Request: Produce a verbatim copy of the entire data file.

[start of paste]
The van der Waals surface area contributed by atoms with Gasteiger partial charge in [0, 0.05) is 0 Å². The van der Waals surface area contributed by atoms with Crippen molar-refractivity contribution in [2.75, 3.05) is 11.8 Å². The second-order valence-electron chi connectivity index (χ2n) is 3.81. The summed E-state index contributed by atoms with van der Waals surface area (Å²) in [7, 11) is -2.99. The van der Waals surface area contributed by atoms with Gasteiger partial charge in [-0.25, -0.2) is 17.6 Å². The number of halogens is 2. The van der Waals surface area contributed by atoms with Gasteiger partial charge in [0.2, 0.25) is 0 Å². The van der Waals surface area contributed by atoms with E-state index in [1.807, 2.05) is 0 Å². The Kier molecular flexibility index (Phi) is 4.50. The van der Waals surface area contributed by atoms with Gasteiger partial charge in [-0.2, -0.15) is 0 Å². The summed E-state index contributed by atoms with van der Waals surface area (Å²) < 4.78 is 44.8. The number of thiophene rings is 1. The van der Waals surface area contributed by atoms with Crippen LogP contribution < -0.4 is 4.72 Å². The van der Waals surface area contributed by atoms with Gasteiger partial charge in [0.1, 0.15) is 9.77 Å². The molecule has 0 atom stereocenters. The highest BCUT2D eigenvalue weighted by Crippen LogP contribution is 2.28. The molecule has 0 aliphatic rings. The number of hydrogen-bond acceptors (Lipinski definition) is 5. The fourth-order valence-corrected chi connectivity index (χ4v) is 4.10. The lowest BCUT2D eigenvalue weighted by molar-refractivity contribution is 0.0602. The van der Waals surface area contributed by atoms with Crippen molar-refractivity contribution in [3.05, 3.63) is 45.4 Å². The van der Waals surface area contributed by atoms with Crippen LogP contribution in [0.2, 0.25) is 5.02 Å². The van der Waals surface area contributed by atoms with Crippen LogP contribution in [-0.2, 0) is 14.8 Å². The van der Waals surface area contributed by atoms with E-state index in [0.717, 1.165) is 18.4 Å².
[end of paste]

The van der Waals surface area contributed by atoms with Gasteiger partial charge in [0, 0.05) is 0 Å². The van der Waals surface area contributed by atoms with Crippen molar-refractivity contribution in [2.75, 3.05) is 11.8 Å². The second-order valence-electron chi connectivity index (χ2n) is 3.81. The summed E-state index contributed by atoms with van der Waals surface area (Å²) in [7, 11) is -2.99. The van der Waals surface area contributed by atoms with Gasteiger partial charge in [-0.25, -0.2) is 17.6 Å². The number of halogens is 2. The van der Waals surface area contributed by atoms with Gasteiger partial charge in [0.2, 0.25) is 0 Å². The van der Waals surface area contributed by atoms with E-state index in [1.807, 2.05) is 0 Å². The Kier molecular flexibility index (Phi) is 4.50. The van der Waals surface area contributed by atoms with Gasteiger partial charge in [-0.2, -0.15) is 0 Å². The summed E-state index contributed by atoms with van der Waals surface area (Å²) < 4.78 is 44.8. The number of thiophene rings is 1. The van der Waals surface area contributed by atoms with Crippen LogP contribution < -0.4 is 4.72 Å². The van der Waals surface area contributed by atoms with Gasteiger partial charge in [0.1, 0.15) is 9.77 Å². The molecule has 0 atom stereocenters. The highest BCUT2D eigenvalue weighted by Crippen LogP contribution is 2.28. The molecule has 0 aliphatic rings. The number of hydrogen-bond acceptors (Lipinski definition) is 5. The fourth-order valence-corrected chi connectivity index (χ4v) is 4.10. The lowest BCUT2D eigenvalue weighted by molar-refractivity contribution is 0.0602. The van der Waals surface area contributed by atoms with Crippen molar-refractivity contribution in [3.05, 3.63) is 45.4 Å². The van der Waals surface area contributed by atoms with Crippen LogP contribution in [0.2, 0.25) is 5.02 Å². The van der Waals surface area contributed by atoms with Crippen LogP contribution in [-0.2, 0) is 14.8 Å². The van der Waals surface area contributed by atoms with E-state index in [0.717, 1.165) is 18.4 Å².